Lot 2598Confederacy, Camp Chase, Ohio, manuscript endorsement on buff Prisoner of War cover bearing uncancelled 3¢ rose (65) to Benton, Arkansas, additional "Lt. Col. Miller 11th Regt Arks, Prisoner of War" and "Politeness of Mrs. Clark" endorsements, Very Fine.
Estimate $750 - 1,000.
Cynthia Charlotte "Lottie" Moon (1828-1895) was born in Danville, Virginia on August 10, 1828. She and her sister, Virginia "Ginnie" Moon are best known for their role as Confederate spies during the American Civil War. As spies for the Confederacy, Lottie and Ginnie smuggled information and medicine from North to South.
After the fall of Fort Donelson, Lottie heard that one of her brothers was at Camp Chase and she traveled there. Upon discovering that none of her relations were incarcerated at Camp Chase, Lottie Clark remained at the prison to improve the Southerners' condition. According to the Virginia Historical Society, she also volunteered to serve as courier by taking prisoners' mail to Richmond, Virginia, and allowing Confederate authorities to distribute it from the capital to the captives' native states. For some reason, a large group of 170 letters mostly slated to be carried by Lottie Clark did not connect with her and ended up in Ohio long-term storage. 112 of the letters made their way to the Virginia Historical Society, and only a few are held in private hands.
References: Kaufmann, Trish, "Confederate Mail Runner and Spy, Lottie Moon Clark", The Confederate Philatelist, 4th Qtr 2016, pp. 4-19.
Lot 2599Confederacy, Elmira Prison, N.Y., buff Prisoner-of-War cover addressed locally to "Mr. C.C. Hall, Corresponding Sect., Young Man's C, Elmira N.Y." with "Prisoners Letter, Examined, Elmira, N.Y." oval examiner's handstamp, entered mails with bold "Elmira, N.Y, Jan 5" cds and manuscript "Due 4" rating for 2¢ local rate plus 2¢ penalty; ms. "1863" date in cds, edge faults and wear, Fine and unusual local POW use.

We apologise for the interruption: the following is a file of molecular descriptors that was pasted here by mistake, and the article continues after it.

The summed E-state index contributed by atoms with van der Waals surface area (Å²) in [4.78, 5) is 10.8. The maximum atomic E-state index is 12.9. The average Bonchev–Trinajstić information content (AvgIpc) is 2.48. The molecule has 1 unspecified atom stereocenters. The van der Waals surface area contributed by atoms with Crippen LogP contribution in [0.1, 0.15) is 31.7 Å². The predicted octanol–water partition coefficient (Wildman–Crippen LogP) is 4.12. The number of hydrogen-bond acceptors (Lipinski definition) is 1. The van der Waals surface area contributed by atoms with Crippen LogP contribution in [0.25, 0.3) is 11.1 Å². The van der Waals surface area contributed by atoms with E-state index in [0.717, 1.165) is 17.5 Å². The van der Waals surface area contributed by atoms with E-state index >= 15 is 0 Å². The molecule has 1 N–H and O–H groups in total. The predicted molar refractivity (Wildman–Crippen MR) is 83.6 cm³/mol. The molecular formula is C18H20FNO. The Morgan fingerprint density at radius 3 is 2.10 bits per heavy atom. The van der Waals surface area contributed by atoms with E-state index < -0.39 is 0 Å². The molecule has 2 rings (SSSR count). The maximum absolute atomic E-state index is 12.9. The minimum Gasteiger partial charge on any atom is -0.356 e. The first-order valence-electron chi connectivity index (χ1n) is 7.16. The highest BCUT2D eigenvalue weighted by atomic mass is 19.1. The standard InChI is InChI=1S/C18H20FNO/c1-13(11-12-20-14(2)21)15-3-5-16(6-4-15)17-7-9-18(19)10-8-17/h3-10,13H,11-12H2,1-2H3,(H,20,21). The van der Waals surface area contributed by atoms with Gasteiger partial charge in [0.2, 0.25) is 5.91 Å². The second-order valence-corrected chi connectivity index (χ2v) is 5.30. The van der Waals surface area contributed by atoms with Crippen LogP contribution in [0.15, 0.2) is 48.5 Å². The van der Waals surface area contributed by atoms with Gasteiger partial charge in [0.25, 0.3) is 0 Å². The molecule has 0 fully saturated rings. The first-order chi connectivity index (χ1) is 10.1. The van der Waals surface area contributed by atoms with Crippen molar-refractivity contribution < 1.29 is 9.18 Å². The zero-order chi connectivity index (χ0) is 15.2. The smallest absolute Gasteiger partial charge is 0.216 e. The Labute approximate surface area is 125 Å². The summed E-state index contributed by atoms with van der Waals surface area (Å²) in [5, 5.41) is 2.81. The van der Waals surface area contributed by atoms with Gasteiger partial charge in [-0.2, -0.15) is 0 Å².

Estimate $200 - 300.
Lot 2600Confederacy, Elmira Prison, N.Y., cover addressed to Saint Paul, N.C. and endorsed "Via Fortress Monroe By Flag of Truce" at lower left, franked with U.S. 1861, 3¢ rose (65) tied by "Elmira, N.Y., Sep 14, 1864" cds with oval "Prisoner's Letter Examined, Elmira N.Y." examiner's handstamp alongside, entered the C.S.A. mails with 1863, 10¢ blue tied by "Richmond, Va., Sep 27" cds; overall cover soiling and 3¢ stamp with small flaws, Fine appearance, ex-R. Brandon; with 2014 P.F. certificate.
Scott Nos. 11 Estimate $250 - 350.
Lot 2601Confederacy, Elmira Prison, N.Y., prisoner of war cover addressed to Houstonville N.C. with faint oval "Prisoner's Letter Elmira, N.Y., Examined" examiner's handstamp at center, franked with U.S. 1861, 3¢ rose (65) tied by "Elmira, N.Y., Mar 3, 1865" cds, manuscript "Via Flag of Truce" endorsement at top, entered the C.S.A. mails with 1863, 10¢ blue tied by "Richmond, Va., Mar 15" cds; some contemporary notations on reverse and small reduction at left with slightly clipped corner, F.-V.F., ex-Walske.
Scott Nos. 12 Estimate $500 - 750.
Lot 2602Confederacy, Elmira Prison, N.Y., orange buff cover bearing 3¢ rose (65) tied by "Elmira N.Y. Apr. 12, 1865" double-circle datestamp to Butler Ga., clear strike of "Mails Suspended" handstamp and matching "Nashville Ten. Jun 28, 1865" cds backstamp, with original contents datelined "Office, Commandant of Prison, Elmira N.Y. April 6th 1865", a reply to an inquiry received about a prisoner, James G. Turner, and states he died of pneumonia after an extended hospital stay and that "he received every attention that could be bestowed on a prisoner of war", signed by Lt. Col. Stephen Moore; cover opened roughly at right, some soiling, otherwise Very Fine and rare use mails suspended use from a prison, ex-B. Green.
Estimate $500 - 750.
It was unusual for the commandant to write with news of a prisoner's death, the "Mails Suspended" marking reflected the difficult conditions in sending mail during the last days of the war.